“Frozen in the Past”: Photography, Memory and the “Real” in W.G. Sebald’s The Emigrants

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Sebastian Alexander Johnston-Lindsay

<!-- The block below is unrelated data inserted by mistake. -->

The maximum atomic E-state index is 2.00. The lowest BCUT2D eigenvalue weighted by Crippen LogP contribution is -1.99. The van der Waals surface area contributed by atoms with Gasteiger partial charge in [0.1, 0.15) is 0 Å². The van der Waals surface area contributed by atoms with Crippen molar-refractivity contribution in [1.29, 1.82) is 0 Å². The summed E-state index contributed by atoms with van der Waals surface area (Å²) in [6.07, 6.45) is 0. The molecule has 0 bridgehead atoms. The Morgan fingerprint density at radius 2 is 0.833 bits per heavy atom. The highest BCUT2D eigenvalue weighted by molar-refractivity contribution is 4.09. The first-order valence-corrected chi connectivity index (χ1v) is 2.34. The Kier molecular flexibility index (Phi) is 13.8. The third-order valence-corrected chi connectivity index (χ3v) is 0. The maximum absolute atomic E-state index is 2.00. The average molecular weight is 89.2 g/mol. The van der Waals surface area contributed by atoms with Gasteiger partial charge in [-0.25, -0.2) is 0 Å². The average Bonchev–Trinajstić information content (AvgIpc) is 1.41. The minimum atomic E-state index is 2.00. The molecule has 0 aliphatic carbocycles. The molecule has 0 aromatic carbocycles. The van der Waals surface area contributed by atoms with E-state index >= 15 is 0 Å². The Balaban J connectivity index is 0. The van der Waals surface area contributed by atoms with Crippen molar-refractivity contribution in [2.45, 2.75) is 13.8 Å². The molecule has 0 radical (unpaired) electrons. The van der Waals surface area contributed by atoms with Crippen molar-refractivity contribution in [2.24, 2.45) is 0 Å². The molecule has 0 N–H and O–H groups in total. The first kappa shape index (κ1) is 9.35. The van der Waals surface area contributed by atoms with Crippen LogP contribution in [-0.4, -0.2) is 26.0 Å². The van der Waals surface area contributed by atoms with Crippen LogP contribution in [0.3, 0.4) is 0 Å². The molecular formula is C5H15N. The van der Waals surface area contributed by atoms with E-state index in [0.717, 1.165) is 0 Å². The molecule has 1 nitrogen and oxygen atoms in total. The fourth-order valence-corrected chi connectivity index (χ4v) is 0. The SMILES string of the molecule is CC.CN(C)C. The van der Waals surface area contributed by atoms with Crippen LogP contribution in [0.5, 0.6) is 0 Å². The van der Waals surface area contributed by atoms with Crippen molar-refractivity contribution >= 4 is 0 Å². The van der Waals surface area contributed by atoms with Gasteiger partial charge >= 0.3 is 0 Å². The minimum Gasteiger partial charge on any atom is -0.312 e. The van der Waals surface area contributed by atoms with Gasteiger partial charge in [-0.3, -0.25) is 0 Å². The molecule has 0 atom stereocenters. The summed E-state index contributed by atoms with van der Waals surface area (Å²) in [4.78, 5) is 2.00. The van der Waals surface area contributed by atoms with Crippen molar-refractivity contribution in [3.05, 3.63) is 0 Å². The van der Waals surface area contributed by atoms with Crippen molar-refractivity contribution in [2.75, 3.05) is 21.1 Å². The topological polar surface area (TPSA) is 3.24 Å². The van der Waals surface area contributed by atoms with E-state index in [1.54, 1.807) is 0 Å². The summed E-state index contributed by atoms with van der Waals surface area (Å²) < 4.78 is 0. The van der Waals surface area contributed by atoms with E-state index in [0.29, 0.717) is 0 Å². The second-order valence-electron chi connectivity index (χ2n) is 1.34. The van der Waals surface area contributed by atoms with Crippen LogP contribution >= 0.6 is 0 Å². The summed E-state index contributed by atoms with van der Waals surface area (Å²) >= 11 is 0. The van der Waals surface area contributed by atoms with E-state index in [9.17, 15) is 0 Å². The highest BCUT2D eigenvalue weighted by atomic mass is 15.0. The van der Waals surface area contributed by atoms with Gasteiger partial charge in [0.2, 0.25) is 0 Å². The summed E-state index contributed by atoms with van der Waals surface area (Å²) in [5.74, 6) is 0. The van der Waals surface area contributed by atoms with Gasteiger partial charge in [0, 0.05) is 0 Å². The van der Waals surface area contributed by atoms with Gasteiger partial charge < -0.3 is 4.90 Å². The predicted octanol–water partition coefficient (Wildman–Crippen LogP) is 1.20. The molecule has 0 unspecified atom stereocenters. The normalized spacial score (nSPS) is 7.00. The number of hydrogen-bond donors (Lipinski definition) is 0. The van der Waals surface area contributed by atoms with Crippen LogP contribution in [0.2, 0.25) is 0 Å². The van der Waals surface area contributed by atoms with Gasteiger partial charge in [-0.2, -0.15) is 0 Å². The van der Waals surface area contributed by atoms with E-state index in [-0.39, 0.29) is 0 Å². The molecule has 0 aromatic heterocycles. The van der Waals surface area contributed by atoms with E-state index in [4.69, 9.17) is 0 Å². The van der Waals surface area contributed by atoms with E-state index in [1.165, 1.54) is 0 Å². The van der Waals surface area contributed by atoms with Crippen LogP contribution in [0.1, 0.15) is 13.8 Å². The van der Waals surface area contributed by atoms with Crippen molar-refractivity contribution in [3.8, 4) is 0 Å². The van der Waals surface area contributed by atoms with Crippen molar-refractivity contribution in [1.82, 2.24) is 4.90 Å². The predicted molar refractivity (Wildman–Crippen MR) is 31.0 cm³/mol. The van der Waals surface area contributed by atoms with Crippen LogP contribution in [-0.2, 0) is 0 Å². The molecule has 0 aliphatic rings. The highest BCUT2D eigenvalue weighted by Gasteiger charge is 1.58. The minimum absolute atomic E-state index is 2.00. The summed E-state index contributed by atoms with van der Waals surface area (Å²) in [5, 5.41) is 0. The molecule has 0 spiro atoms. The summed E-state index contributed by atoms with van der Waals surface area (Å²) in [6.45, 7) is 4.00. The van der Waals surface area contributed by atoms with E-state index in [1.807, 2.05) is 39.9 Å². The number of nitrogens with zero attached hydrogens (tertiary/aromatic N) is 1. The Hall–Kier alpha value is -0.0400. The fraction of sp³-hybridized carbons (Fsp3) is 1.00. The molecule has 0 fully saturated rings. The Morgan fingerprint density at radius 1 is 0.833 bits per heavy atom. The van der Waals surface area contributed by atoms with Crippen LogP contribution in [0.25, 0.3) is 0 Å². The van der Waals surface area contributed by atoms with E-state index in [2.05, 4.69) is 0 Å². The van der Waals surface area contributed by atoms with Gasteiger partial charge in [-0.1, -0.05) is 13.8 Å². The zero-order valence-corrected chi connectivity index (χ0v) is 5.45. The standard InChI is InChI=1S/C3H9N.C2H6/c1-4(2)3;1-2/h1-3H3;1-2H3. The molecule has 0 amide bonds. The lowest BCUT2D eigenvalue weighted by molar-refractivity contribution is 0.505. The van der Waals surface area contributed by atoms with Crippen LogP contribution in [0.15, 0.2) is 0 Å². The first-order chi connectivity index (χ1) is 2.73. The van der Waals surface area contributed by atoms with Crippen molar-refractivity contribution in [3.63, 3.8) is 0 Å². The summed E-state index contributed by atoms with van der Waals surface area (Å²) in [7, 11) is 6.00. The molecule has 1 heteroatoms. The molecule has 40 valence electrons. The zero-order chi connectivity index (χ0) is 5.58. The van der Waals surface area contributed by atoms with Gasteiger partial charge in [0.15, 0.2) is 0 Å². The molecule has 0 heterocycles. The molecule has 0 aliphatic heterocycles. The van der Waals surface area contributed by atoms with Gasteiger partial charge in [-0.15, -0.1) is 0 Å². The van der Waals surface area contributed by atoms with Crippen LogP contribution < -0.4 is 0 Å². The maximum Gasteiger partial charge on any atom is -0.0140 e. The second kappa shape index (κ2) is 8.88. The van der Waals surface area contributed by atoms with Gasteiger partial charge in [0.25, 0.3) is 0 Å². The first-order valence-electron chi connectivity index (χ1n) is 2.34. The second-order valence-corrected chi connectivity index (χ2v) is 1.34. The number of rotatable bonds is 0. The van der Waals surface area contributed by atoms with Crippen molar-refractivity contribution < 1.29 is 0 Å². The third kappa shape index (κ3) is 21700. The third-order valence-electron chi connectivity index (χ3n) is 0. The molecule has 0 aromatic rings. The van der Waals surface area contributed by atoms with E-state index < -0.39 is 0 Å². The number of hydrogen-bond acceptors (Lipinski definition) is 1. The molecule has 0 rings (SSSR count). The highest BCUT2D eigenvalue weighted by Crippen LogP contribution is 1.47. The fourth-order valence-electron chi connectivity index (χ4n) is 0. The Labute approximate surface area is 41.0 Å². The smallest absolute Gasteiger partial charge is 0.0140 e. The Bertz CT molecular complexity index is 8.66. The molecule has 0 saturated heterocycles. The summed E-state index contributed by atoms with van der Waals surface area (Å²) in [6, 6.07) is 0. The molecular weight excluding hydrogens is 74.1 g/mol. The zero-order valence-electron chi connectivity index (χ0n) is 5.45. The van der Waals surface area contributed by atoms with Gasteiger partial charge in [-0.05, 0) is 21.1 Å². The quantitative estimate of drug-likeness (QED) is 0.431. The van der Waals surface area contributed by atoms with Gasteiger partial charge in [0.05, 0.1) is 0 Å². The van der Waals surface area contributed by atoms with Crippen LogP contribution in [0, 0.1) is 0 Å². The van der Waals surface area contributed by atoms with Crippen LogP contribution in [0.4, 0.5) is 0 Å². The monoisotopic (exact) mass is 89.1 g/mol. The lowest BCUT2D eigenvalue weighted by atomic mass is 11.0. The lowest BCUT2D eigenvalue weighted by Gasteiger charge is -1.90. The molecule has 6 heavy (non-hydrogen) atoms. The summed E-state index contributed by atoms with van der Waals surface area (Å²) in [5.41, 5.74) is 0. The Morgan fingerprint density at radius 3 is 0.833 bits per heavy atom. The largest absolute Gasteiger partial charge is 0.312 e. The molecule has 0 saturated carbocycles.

W.G. Sebald’s 1992 novel, Die Ausgewanderten, known in English translation as The Emigrants, recounts the stories of four German citizens whose experiences following from World War II trace similar patterns of displacement and longing. A key aspect of Sebald’s work is his inclusion of images which are embedded in the text. This article examines the role of photography in The Emigrants as a metaphor for cultural and transnational memory in light of the theories of Jean Baudrillard and Walter Benjamin by drawing attention to the function of trauma, nostalgia, and geography in the text. Specifically, it argues that through a reading these two theorists in conjunction with Sebald’s novel, we can begin to understand how literary depictions of trauma, memory, and nostalgia highlight simulacra, as Baudrillard understands it, while disrupting the foundational underpinnings of what constitutes ‘aura’ for Benjamin. I argue that the simultaneous need for and lack of an ‘original’ to return to in the novel is the cause of these characters’ emotional and psychological pain in The Emigrants and further suggest that the images come to stand metaphorically for the function of memory within the novel. The inability to return to a pre-war Germany following its violent dissolution, as depicted in photographs underscores this point throughout the text.

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